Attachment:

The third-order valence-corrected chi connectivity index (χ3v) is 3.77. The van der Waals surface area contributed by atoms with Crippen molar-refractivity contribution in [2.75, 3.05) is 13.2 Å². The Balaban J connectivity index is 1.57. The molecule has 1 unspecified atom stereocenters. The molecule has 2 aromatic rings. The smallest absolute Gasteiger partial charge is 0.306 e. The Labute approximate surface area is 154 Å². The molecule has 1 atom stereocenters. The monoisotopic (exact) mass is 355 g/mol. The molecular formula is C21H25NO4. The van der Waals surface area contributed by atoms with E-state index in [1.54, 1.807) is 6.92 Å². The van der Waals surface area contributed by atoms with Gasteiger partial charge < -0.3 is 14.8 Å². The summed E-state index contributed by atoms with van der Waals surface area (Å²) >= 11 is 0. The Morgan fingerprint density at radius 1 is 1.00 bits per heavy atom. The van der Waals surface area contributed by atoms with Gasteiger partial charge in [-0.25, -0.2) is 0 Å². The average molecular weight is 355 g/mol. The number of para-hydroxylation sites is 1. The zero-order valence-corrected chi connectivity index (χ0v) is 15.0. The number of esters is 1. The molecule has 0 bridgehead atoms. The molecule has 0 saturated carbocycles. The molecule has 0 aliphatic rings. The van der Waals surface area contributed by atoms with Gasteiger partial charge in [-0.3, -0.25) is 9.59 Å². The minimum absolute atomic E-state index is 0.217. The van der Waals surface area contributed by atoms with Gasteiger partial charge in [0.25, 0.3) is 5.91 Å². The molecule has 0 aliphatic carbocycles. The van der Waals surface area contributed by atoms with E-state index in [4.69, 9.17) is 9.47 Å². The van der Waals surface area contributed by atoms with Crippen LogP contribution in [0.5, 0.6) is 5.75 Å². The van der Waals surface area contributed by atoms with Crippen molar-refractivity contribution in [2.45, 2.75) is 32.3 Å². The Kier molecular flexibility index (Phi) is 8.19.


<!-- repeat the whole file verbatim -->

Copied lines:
The third-order valence-corrected chi connectivity index (χ3v) is 3.77. The van der Waals surface area contributed by atoms with Crippen molar-refractivity contribution in [2.75, 3.05) is 13.2 Å². The Balaban J connectivity index is 1.57. The molecule has 1 unspecified atom stereocenters. The molecule has 2 aromatic rings. The smallest absolute Gasteiger partial charge is 0.306 e. The Labute approximate surface area is 154 Å². The molecule has 1 atom stereocenters. The monoisotopic (exact) mass is 355 g/mol. The molecular formula is C21H25NO4. The van der Waals surface area contributed by atoms with E-state index in [1.54, 1.807) is 6.92 Å². The van der Waals surface area contributed by atoms with Gasteiger partial charge < -0.3 is 14.8 Å². The summed E-state index contributed by atoms with van der Waals surface area (Å²) >= 11 is 0. The Morgan fingerprint density at radius 1 is 1.00 bits per heavy atom. The van der Waals surface area contributed by atoms with Gasteiger partial charge in [-0.25, -0.2) is 0 Å². The average molecular weight is 355 g/mol. The number of para-hydroxylation sites is 1. The zero-order valence-corrected chi connectivity index (χ0v) is 15.0. The number of esters is 1. The molecule has 0 bridgehead atoms. The molecule has 0 saturated carbocycles. The molecule has 0 aliphatic rings. The van der Waals surface area contributed by atoms with Gasteiger partial charge in [-0.3, -0.25) is 9.59 Å². The minimum absolute atomic E-state index is 0.217. The van der Waals surface area contributed by atoms with Gasteiger partial charge in [0.25, 0.3) is 5.91 Å². The molecule has 0 aliphatic carbocycles. The van der Waals surface area contributed by atoms with E-state index in [4.69, 9.17) is 9.47 Å². The van der Waals surface area contributed by atoms with Crippen LogP contribution in [0.5, 0.6) is 5.75 Å². The van der Waals surface area contributed by atoms with Crippen molar-refractivity contribution in [2.45, 2.75) is 32.3 Å². The Kier molecular flexibility index (Phi) is 8.19.